Pray for Zero shares about a man named Berki in Ethiopia’s Omo Valley who took a stand years ago to follow Christ, even as his family threatened his life. Passionate about sharing what he had learnt from God’s word, he would ride his bicycle from village to village, sharing Bible stories one-on-one. Because they knew he was one of them, his fellow Hamer people felt comfortable around him. ‘I know that God called me for his purposes,’ says Berki, who is now helping to translate oral Bible stories and then sharing them in his Hamar language.

Another inspiring story by Seed Company is about a reverend and translation reviewer in Ethiopia who recalled his wife’s reaction when she listened to scripture in her heart language for the first time. She was weeping, asking ‘Why have you never told me how Jesus Christ died?’ Despite hearing the story dozens of times in Amharic and Ge’ez, his wife had never fully comprehended the crucifixion story. ‘Amharic is for the educated,’ he explained. ‘My wife, like most women in our community, is illiterate. Only a few girls go to school, and priority is given to boys. Ge’ez, on the other hand, is for ministers. We have many ancient religious writings, including the scriptures in Ge’ez. Trained ministers are expected to recite these writings, whether we know their meanings or not.’

Like this woman, many Xamtanga speakers have trouble understanding the Bible in Amharic and Ge’ez. They’re desperate for scripture in their own language. Thankfully, in 2019, the first-ever Xamtanga Bible — a full New Testament — was made available.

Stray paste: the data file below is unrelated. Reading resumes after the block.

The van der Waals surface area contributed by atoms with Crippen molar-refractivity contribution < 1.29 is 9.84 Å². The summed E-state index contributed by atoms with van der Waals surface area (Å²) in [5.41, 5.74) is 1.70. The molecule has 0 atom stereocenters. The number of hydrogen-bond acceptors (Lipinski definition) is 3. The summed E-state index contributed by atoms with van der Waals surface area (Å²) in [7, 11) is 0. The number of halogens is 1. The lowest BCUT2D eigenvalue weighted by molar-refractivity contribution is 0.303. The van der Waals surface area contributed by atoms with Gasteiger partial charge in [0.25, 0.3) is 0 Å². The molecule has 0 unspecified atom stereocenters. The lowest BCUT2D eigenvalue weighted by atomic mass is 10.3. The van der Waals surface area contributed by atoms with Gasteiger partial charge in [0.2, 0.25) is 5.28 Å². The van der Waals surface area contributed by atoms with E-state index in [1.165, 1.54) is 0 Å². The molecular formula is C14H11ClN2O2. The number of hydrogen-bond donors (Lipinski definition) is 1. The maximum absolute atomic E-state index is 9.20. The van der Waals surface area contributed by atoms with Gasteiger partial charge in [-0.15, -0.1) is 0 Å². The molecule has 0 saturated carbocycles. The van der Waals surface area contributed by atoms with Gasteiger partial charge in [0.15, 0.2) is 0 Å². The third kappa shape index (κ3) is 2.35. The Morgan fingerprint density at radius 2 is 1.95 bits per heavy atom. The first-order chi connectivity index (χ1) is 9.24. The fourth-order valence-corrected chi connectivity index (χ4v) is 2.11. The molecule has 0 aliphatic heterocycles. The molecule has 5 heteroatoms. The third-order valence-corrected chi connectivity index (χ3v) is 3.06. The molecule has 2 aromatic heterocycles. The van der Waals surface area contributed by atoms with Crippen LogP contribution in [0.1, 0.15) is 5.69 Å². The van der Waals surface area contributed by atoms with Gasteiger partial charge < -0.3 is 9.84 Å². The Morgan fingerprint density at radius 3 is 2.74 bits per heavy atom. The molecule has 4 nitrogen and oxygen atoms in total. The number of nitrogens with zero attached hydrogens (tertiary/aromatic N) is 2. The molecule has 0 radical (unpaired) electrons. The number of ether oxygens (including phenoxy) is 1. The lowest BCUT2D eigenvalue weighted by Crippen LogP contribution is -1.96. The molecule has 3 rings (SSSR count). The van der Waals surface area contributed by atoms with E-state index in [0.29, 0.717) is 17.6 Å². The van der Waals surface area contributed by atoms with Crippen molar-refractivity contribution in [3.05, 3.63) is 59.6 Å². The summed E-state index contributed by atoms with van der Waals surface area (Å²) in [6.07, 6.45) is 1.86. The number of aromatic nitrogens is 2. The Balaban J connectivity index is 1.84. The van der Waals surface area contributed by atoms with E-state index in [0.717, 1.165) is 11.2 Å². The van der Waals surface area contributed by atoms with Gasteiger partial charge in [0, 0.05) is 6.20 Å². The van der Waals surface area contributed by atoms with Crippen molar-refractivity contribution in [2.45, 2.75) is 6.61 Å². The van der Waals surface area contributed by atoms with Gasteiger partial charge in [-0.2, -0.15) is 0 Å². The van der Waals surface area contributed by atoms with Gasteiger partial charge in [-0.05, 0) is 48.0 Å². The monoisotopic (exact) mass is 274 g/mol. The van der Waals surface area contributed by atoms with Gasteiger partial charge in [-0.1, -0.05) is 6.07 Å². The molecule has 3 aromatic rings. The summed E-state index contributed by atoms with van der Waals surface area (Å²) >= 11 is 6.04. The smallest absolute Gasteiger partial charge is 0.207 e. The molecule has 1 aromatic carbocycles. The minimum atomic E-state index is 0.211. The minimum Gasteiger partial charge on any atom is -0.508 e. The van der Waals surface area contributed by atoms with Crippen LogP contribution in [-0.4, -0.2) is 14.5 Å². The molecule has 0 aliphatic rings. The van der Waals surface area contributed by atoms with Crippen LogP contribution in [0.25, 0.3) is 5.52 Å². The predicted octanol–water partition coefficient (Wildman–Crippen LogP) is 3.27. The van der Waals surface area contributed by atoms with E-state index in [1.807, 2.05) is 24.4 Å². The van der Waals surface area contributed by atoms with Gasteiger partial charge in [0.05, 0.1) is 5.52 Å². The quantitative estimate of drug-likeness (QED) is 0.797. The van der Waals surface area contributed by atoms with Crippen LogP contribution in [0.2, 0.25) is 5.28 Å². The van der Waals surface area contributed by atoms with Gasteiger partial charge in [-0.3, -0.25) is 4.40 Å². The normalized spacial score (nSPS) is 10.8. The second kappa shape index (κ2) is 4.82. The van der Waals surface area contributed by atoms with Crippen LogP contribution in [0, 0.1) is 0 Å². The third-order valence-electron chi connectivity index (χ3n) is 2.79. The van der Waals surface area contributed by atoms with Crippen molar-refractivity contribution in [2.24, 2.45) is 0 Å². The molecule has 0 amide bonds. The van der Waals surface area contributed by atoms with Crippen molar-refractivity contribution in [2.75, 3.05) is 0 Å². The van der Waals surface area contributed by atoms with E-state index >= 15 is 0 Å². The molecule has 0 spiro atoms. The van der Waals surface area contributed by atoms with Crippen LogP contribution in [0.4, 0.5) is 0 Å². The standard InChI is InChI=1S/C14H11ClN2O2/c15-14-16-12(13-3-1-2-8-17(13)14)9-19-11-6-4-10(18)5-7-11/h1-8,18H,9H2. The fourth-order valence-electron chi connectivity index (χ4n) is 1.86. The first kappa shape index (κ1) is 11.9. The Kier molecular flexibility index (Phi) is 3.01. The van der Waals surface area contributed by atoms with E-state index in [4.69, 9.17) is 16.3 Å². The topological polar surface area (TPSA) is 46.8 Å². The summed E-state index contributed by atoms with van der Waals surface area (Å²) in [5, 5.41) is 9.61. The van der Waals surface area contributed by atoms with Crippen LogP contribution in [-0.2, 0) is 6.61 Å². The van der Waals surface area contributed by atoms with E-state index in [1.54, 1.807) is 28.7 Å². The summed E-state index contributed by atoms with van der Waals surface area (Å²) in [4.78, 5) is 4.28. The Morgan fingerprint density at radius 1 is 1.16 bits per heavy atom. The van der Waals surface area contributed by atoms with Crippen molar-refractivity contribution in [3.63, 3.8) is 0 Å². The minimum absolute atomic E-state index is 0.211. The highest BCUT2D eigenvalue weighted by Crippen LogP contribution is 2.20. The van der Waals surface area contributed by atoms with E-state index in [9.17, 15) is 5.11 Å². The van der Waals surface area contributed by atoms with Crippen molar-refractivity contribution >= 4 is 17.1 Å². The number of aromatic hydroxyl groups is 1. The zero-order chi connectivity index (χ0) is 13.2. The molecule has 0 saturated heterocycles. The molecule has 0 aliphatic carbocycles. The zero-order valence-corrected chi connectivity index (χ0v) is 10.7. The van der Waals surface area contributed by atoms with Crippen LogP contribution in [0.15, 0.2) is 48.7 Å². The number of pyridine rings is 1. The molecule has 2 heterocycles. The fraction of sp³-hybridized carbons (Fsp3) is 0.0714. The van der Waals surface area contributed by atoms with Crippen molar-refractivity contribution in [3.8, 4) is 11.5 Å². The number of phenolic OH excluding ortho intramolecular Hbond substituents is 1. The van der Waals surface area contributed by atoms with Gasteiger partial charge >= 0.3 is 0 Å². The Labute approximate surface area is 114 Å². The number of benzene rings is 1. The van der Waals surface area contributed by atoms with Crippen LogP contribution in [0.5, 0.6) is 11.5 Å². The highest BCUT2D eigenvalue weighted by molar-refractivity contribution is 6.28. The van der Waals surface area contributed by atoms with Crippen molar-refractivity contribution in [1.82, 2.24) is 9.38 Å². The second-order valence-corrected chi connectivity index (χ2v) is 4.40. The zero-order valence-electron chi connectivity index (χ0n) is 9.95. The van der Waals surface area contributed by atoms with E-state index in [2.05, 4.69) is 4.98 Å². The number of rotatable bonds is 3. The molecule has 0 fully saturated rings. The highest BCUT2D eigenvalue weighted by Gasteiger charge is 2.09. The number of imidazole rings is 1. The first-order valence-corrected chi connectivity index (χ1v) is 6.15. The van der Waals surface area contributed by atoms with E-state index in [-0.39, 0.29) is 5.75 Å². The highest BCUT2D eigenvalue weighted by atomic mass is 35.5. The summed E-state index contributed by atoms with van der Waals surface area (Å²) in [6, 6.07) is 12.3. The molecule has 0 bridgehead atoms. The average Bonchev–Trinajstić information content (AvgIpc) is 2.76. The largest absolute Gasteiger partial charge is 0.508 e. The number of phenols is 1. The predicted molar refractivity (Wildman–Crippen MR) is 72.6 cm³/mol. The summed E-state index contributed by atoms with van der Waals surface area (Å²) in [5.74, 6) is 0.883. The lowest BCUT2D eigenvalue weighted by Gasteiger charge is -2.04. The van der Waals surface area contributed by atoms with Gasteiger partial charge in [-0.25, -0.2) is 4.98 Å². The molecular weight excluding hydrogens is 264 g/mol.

Engaging in the mission

In the pursuit of ensuring that the word of God reaches every corner of the earth, we have the opportunity to keep going so that ‘every tribe and tongue’ can eventually have access to scripture in their own language. It is something that requires our collective action and commitment. As Brother Andrew of Open Doors said, ‘The word of God needs to saturate our minds if we want to know and follow God’s will.’ But for those who are unable to read or comprehend it because of a language barrier, the path to spiritual growth according to God’s truth remains obstructed.

The establishment of initiatives like LuminAfrica in 2020 represents a significant step forward in this endeavour. Through collaborative efforts between South African Bible translation organisations and local resource partners, LuminAfrica is dedicated to closing the gap between those who have access to the Bible, and those who don’t. By supporting translation projects and facilitating partnerships with organisations such as the Bible Society of South Africa, Biblica, The Word for the World, and Hands with Words, among others, LuminAfrica is driving meaningful change in the landscape of Bible translation.

On a broader scale, as we unite in prayer through initiatives like Pray for Zero, we support Bible translators who often face religious, governmental and spiritual opposition.

As we read and listen to the word of God, let’s remember that Bible translation will always be a goal worth pursuing as there is still a vast number of believers who haven’t yet experienced the joy of having it in their heart languages.